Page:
The child welfare service has prepared procedures and guidelines to ensure compliance with the legislative requirements that govern the service’s work with following up children and foster parents after a child has been taken into care and placed in foster care. There is also a system for non-conformity reporting and checklists that shall ensure that processing of cases is in compliance with legislative and regulatory requirements. However, the supervision detected that the routines, procedures and non-conformity systems are not adequately implemented in the child welfare service.

The generalist model makes foster care follow-up vulnerable to risk. The Child Welfare Act requires that investigations be carried out within three months, and there is great emphasis in the service on this deadline being met. As a result, if investigations and implementation of child welfare measures are given priority in certain periods, this may result in there being less time to follow up the work involving foster care.

7. Regulations

The United Nation’s Convention on the Rights of the Child of 20 November 1989

The Act relating to Child Welfare Services of 17 July 1992 No. 100

The Act relating to Procedure in Cases concerning the Public Administration (the Public Administration Act) of 10 February 1967

The Regulations on Foster Care of 18 December 2003

The Regulations on Internal Control for the Municipality’s Duties of 14 December 2005 (in pursuance of the Child Welfare Act)

8. Case documents

The organisation’s own documentation related to day-to-day operations and other relevant matters that were sent to the auditors during preparation for the audit:

  • The organisation chart for the Østensjø District and its child welfare service
  • Job descriptions for the child welfare service’s employees
  • Various documents (powers of delegation)
  • Staff lists for the child welfare service
  • Job descriptions for the child welfare service’s staff
  • Miscellaneous documents regarding newly-hired employees and follow-up of newly-hired employees
  • Miscellaneous procedures, guidelines and checklists regarding follow-up of children placed in foster care, including procedures to ensure child participation in these processes
  • Procedure for the work on plans for measures and care plans
  • Plan for training and professional development 2013 and 2014
  • List of all active foster care cases
  • Selection of case documents in 20 foster care cases
  • The district’s annual report for 2012 and 2013

Correspondence between the organisation and the Office of the County Governor:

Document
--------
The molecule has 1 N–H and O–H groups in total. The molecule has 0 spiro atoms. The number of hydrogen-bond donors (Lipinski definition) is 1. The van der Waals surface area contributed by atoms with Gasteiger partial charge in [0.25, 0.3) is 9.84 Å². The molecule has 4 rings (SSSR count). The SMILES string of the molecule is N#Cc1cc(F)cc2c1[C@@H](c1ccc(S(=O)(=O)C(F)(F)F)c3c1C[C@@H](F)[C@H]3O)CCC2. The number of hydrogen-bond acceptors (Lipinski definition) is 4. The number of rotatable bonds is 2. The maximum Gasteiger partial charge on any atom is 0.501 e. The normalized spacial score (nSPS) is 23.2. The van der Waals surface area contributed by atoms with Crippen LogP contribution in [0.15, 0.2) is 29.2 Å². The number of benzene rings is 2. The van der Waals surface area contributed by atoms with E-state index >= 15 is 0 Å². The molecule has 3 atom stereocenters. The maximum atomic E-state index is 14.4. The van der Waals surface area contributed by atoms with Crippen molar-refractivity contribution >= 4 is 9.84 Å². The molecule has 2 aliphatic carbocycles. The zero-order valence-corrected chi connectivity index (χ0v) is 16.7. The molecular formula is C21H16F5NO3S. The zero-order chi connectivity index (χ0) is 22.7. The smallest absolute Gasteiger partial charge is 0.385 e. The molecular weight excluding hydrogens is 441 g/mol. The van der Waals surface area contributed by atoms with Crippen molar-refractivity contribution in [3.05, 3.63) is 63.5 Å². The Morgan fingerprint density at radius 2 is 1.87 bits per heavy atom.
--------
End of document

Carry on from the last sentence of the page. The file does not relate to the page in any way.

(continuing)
• Letter of 22 November 2013 – notification of supervision
  • Requested documents – sent on 18 December 2013
  • E-mail of 18 December 2013 – sending of document list etc.
  • Letter of 20 December 2013 – collection of case documents
  • Letter of 10 January 2014 – programme for the supervision
  • Letter of 13 January 2014 – sending of case documents

9. Persons participating in the supervision

The table below lists the persons attending the opening and closing meetings, and the persons who were interviewed.

Name

Function / position

Opening meeting

Interview

Closing meeting

Tove Stien

District Director

X

X

X

Mary Ann Gursli

Department Head

X

X

X

Marianne Elsmark Skants

Director, Child Welfare Service

X

X

X

Anne Margrethe Wasstøl

Child Welfare Officer

X

X

X

Anita Wibecke Hansen

Team Manager

X

X

X

Liv Margaret Karlsen

Child Welfare Officer

X

X

X

Sissel Grønnerød Heger

Child Welfare Officer

X

X

X

Cecilie Prøysmo

Child Welfare Officer

 

X

X

Maiken Sørhus

Child Welfare Officer

X

 

X

Lasse Aasengen

Child Welfare Officer

X

 

X

Margaret Gulliksen Letnes

Team Manager

X

 

X

Mariann Engvik

Executive Officer, Specialist

X

 

X

Kari Knudsen Ohlberg

Child Welfare Officer

X

 

X

Jessica Sinclair

Child Welfare Officer

X

 

X

Heidi Torgersen

Child Welfare Officer

   

X

Hanne Rovik

Child Welfare Officer

X

 

X

Agnete W. Gundersen

Team Manager

X

 

X

Marte H. Byfuglien

Child Welfare Officer

X

 

X

Hifsa Bano

Child Welfare Officer

X

   

Agnethe Opsahl

Child Welfare Officer

X

   

Anja Jupskås

Child Welfare Officer

   

X

Unni Fossen

Junior executive officer

   

X

Hilde K. Hansen

Executive Officer

   

X

The following individuals from the Office of the County Governor participated:
Gro Haugen Audit Leader
Nina Opland Auditor
Jan Faller Auditor